This is different than what we are used to.
For the past 65 years, we have had a majority government. That meant one party had a majority of all the elected representatives (or “seats”) in the legislature and could therefore create laws as they liked, even if the minority in the legislature opposed them.
What we have right now in B.C. is very different. MLAs elected under the B.C. NDP party have a minority of seats in the legislature but we have been able to form government because we have the support of the Green Party. Together the Green Party and the B.C. NDP have a majority of seats in the legislature and can therefore “command the confidence of the House.”
But if at any time the Greens join the B.C. Liberals to vote against the B.C. NDP government on a ‘vote of confidence’, then our government would “fall” and another election would be necessary. That is why the B.C. Liberal Opposition is arguing that a minority government is “unstable.” They also argue without a majority it will not be able to govern effectively.
I am much more optimistic.
And I’m far from the only one. For example, Professor Clercy, an expert in Canadian politics at the University of Western Ontario, argued recently that minority governments in Canada are in fact stable and able to produce good legislation. She references the 1985-1987 Liberal/NDP minority government in Ontario. It led a stable government for years that racked up legislative accomplishments such as strengthening landlord/tenant laws, improving the human rights code and reforming government services.
Even more notably, at the Federal level, it was a minority government that brought in one of our country’s most cherished pieces of legislation: universal health care.
A Liberal minority government with NDP support in Ottawa brought in Medicare. And for that matter the Canada Pension Plan and the Canada Assistance Plan as well.
In my opinion one of the biggest drawbacks of a majority government is that it can do what it wants, regardless of how the opposition votes. In a minority situation the government needs to compromise and work collaboratively across party lines in order to create new laws. There is no “dictatorship of the majority.”
Debate in the house will not just be about people talking (or yelling) past each other while the majority party pushes through what it wants regardless of what is said. Instead, there will be a genuine exchange of ideas as it takes a majority of votes to pass any new law. I’m hopeful the best ideas will come out ahead, regardless of the party of the person who puts them forward.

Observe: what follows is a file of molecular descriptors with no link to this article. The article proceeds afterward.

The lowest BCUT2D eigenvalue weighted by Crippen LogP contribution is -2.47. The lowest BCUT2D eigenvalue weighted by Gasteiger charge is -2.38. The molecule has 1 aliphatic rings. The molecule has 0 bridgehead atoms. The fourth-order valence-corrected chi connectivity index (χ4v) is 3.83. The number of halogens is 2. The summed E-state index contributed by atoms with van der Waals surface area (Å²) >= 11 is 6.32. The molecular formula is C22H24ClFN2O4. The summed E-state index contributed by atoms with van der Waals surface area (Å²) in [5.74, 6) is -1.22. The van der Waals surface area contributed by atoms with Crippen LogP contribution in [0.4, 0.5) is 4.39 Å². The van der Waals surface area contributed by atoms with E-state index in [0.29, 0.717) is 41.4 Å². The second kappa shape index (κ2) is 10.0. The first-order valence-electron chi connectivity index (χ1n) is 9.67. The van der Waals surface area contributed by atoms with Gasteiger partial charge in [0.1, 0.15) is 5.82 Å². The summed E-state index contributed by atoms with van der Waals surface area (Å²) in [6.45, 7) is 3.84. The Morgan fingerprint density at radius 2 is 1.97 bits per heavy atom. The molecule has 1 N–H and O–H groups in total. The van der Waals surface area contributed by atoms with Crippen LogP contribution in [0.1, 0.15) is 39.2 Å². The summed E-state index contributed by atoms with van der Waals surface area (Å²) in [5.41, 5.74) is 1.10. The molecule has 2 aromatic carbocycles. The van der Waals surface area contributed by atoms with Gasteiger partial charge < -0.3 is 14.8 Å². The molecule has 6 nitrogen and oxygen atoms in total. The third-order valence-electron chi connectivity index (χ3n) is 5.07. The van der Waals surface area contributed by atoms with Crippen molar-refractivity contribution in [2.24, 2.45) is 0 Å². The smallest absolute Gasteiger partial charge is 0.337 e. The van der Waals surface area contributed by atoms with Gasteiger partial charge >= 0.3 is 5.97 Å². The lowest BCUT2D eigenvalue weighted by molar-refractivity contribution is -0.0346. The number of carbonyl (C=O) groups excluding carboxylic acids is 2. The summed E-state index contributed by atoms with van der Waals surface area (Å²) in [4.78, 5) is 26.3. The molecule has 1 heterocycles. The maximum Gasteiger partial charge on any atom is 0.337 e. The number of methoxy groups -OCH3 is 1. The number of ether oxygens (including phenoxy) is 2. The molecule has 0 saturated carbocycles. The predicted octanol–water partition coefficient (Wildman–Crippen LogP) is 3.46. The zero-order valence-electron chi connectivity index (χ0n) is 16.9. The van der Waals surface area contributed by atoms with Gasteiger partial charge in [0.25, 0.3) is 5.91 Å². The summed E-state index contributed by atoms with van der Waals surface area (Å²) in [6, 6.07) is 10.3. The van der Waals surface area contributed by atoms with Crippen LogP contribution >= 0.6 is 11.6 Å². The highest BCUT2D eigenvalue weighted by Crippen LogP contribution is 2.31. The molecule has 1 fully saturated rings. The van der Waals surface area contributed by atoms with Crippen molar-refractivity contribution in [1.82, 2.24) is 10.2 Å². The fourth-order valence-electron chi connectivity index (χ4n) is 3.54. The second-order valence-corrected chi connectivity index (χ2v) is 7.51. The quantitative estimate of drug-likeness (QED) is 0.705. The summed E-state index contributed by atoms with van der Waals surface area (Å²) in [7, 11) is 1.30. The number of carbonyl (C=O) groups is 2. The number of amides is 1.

I am excited at this prospect and will do my very best to make it successful.
Another interesting aspect of our current minority government is that it gives us a window into what might happen with proportional representation. The legislature will be debating changes to our election system this year and giving voters a chance to say ‘yea’ or ‘nay’ to it in a referendum next year. If this minority government is successful over the next year it will be a good sign that B.C. is ready for proportional representation.
In order to keep this discussion going I have organized a panel discussion on the topic next week. I’m calling it “Minority Government: How it Works and Why it Matters,” and it is free and open to the public. The panel will take place on Sept. 20, from 7:30 to 9 p.m. in the Arbutus room at Saanich Commonwealth Place, 4636 Elk Lake Dr.
We have three knowledgeable panelists. The first is Nanaimo MLA and Lawyer Leonard Krog. Krog is four-term Legislator and the Chair of the B.C. NDP Government Caucus. Also on the panel are Dr. Michael Prince and Dr. Jamie Lawson. Both are professors of Political Science at UVic experts in Canadian governance.
This promises to be an informative and educational evening. I look forward to seeing you there.
– Lana Popham is B.C.’s Minister of Agriculture and MLA for Saanich South